The First 20 Years

In 2013, APNIC celebrated its 20th anniversary. As part of Kilnom Chon’s Asia History Project, former staff member Gerard Ross contributed a chapter titled ‘The Asia Pacific Network Information Centre (APNIC) – Formation and early operations (1992-1995). Read more below or the full chapter.

In 1993, at the APCCIRN meeting in Honolulu, attendees discussed and accepted a proposed plan for a NIC in the region, to be called APNIC. The APNIC pilot project or experiment was charted to begin operation in September 1993 and ended in June 1994. In April 1994, IANA publicly recognized APNIC’s status by delegating the IPv4 address ranges 202/8 and 203/8 and by the end of the experiment, APNIC was serving 27 Members from 12 economies.By the end of 1995, APNIC had begun making strong connections throughout the region with the establishment of APNIC Meetings and the launch of APRICOT. However, there were still some organizational challenges to overcome.

By the start of 1996, APNIC had successfully completed the “APNIC experiment” but now needed a stable funding source, organizational independence, and legal recognition to meet accelerating service demands.

The Secretariat proposed forming a company (originally intended to be incorporated in New Zealand) and establishing a formal membership that would receive services from the company and elect its board of directors. APNIC’s legal advisors found problems with New Zealand incorporation and ultimately recommended incorporation in the Seychelles. Remaining in Japan was not a strong option for legal and taxation reasons, so APNIC consultants (KPMG) surveyed the region and secured favourable conditions in Brisbane.

As this was confirmed, David Conrad announced he would not continue as Director General, so KPMG began an international recruitment process, culminating in the appointment of Paul Wilson.

APNIC then managed the transition from Tokyo to Brisbane, at low cost, with no interruption to services. From there, it continued to operate with an almost entirely new staff.

With the creation of APNIC’s new organizational structure, the first Executive Council was formed.

The late 1990’s and early 2000s presented tough challenges for the Asia Pacific region, but during this decade we see APNIC establish itself as a mature, highly professional service organization.APNIC staff and membership steadily increased, and in 2000, APNIC membership grew by a record 52%.  2002 marked a period of considerable organizational growth, with the recognition of National Internet Registries (NIRs); the launch of multilingual help desk services and MyAPNIC, the launch of the Internet Routing Registry (IRR), and the deployment of a root server project.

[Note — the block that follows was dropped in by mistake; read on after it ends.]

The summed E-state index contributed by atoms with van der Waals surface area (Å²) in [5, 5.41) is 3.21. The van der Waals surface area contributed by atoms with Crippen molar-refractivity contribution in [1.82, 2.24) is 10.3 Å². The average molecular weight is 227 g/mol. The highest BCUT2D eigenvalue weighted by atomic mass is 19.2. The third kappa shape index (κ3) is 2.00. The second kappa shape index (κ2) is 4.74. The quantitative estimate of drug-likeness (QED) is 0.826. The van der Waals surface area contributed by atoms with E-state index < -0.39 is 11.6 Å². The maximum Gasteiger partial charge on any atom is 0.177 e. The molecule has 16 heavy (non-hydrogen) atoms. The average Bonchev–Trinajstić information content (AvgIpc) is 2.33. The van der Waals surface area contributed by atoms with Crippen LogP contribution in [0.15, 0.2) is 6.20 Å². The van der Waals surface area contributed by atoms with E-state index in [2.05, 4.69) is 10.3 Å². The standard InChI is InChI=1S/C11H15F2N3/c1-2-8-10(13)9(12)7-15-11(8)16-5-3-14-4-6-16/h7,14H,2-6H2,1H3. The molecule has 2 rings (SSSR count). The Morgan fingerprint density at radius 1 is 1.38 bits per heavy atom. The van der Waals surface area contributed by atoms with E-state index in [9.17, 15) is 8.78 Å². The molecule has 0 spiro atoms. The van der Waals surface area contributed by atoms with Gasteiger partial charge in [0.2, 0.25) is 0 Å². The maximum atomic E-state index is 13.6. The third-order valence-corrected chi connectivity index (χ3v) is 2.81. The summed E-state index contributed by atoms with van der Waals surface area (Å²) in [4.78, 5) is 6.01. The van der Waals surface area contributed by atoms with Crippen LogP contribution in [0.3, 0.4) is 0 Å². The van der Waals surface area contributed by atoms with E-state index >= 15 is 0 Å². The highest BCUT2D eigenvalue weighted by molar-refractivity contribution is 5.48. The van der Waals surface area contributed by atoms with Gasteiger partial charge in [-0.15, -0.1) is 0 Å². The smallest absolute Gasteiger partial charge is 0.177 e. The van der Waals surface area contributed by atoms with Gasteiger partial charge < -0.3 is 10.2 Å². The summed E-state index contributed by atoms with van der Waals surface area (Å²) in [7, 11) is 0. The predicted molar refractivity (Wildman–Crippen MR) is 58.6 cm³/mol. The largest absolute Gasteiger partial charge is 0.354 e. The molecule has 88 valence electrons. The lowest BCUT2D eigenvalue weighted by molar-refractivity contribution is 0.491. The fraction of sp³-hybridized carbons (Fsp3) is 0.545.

APNIC’s training also expanded with the addition of new courses, and to accommodate geographical distance and time zone differences, APNIC started providing eLearning training in 2006.

In 2007, the APNIC community resolved to actively promote the deployment of IPv6, and in 2008, complemented this initiative by introducing the APNIC IPv6 Program to help community members transition smoothly to IPv6.

By 2010, it was becoming clear that IPv4 exhaustion was an imminent certainty, and to encourage IPv6 deployment, APNIC launched the “Kickstart IPv6” policy, which allows existing IPv4 holders to automatically receive an IPv6 allocation through MyAPNIC and “kick start” their IPv6 deployment.

In 2011, APNIC’s request to IANA for two unreserved IPv4 address blocks triggered the final global distribution policy. As a result,  IANA made the final allocation of IPv4 space to the RIRs. In that same year, APNIC made its last regular IPv4 allocation, activating the “last /8 policy”.

2012 saw a shift in APNIC’s service offering, from delegation to transfers. APNIC has since established a sanctioned mechanism to allow transfers of IPv4 address space both intra and inter-regionally, processing its first inter-regional transfer between an APNIC Member and an organization in the ARIN region in October. In December 2012, APNIC participated in WCIT-12 by contributing a series of articles distinguishing the Internet and telephony models. This helped to inform discussion about updates to the International Telecommunications Regulations (ITRs).

In 2013, APNIC celebrated its 20th anniversary. As part of Kilnom Chons Asia History Project, former staff member Gerard Ross contributed a chapter titled The Asia Pacific Network Information Centre (APNIC) – Formation and early operations (1992-1995).

APNIC received ISO 9001:2008 Certification, an internationally recognized quality management standard. APNIC also held its first regional meeting in Kuala Lumpur and implemented DNSSEC in the zone to increase the security of our online services.